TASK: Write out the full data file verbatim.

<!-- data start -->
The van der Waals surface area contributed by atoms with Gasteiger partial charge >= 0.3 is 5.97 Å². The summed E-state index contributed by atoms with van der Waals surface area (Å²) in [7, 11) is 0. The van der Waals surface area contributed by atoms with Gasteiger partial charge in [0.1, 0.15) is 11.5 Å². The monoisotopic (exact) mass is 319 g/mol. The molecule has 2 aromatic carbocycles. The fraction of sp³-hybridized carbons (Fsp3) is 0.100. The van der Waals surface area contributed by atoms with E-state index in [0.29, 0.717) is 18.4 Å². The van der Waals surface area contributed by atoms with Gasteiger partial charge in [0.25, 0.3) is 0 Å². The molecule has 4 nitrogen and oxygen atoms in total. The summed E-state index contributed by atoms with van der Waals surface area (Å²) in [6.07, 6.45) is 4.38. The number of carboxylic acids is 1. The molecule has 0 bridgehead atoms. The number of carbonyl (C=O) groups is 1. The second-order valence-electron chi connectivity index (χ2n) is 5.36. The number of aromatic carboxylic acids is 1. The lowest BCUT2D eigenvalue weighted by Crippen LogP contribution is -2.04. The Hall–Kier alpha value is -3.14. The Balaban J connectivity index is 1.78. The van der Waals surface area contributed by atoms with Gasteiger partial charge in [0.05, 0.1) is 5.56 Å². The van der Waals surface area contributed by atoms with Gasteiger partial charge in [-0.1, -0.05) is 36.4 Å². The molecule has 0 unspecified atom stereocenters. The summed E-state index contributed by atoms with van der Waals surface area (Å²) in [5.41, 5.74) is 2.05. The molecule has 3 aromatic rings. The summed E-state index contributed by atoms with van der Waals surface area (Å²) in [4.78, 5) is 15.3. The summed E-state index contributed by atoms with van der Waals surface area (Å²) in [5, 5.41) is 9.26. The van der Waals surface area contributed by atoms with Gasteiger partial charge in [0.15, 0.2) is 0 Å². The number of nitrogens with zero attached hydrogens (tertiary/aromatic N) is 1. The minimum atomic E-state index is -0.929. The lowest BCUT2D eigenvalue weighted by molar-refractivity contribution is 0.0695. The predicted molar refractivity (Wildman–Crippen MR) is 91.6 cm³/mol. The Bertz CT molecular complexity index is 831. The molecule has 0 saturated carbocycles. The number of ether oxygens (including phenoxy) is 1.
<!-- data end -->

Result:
The van der Waals surface area contributed by atoms with Gasteiger partial charge >= 0.3 is 5.97 Å². The summed E-state index contributed by atoms with van der Waals surface area (Å²) in [7, 11) is 0. The van der Waals surface area contributed by atoms with Gasteiger partial charge in [0.1, 0.15) is 11.5 Å². The monoisotopic (exact) mass is 319 g/mol. The molecule has 2 aromatic carbocycles. The fraction of sp³-hybridized carbons (Fsp3) is 0.100. The van der Waals surface area contributed by atoms with E-state index in [0.29, 0.717) is 18.4 Å². The van der Waals surface area contributed by atoms with Gasteiger partial charge in [0.25, 0.3) is 0 Å². The molecule has 4 nitrogen and oxygen atoms in total. The summed E-state index contributed by atoms with van der Waals surface area (Å²) in [6.07, 6.45) is 4.38. The number of carboxylic acids is 1. The molecule has 0 bridgehead atoms. The number of carbonyl (C=O) groups is 1. The second-order valence-electron chi connectivity index (χ2n) is 5.36. The number of aromatic carboxylic acids is 1. The lowest BCUT2D eigenvalue weighted by Crippen LogP contribution is -2.04. The Hall–Kier alpha value is -3.14. The Balaban J connectivity index is 1.78. The van der Waals surface area contributed by atoms with Gasteiger partial charge in [0.05, 0.1) is 5.56 Å². The van der Waals surface area contributed by atoms with Gasteiger partial charge in [-0.1, -0.05) is 36.4 Å². The molecule has 0 unspecified atom stereocenters. The summed E-state index contributed by atoms with van der Waals surface area (Å²) in [5.41, 5.74) is 2.05. The molecule has 3 aromatic rings. The summed E-state index contributed by atoms with van der Waals surface area (Å²) in [4.78, 5) is 15.3. The summed E-state index contributed by atoms with van der Waals surface area (Å²) in [5, 5.41) is 9.26. The van der Waals surface area contributed by atoms with Gasteiger partial charge in [0.15, 0.2) is 0 Å². The number of nitrogens with zero attached hydrogens (tertiary/aromatic N) is 1. The minimum atomic E-state index is -0.929. The lowest BCUT2D eigenvalue weighted by molar-refractivity contribution is 0.0695. The predicted molar refractivity (Wildman–Crippen MR) is 91.6 cm³/mol. The Bertz CT molecular complexity index is 831. The molecule has 0 saturated carbocycles. The number of ether oxygens (including phenoxy) is 1.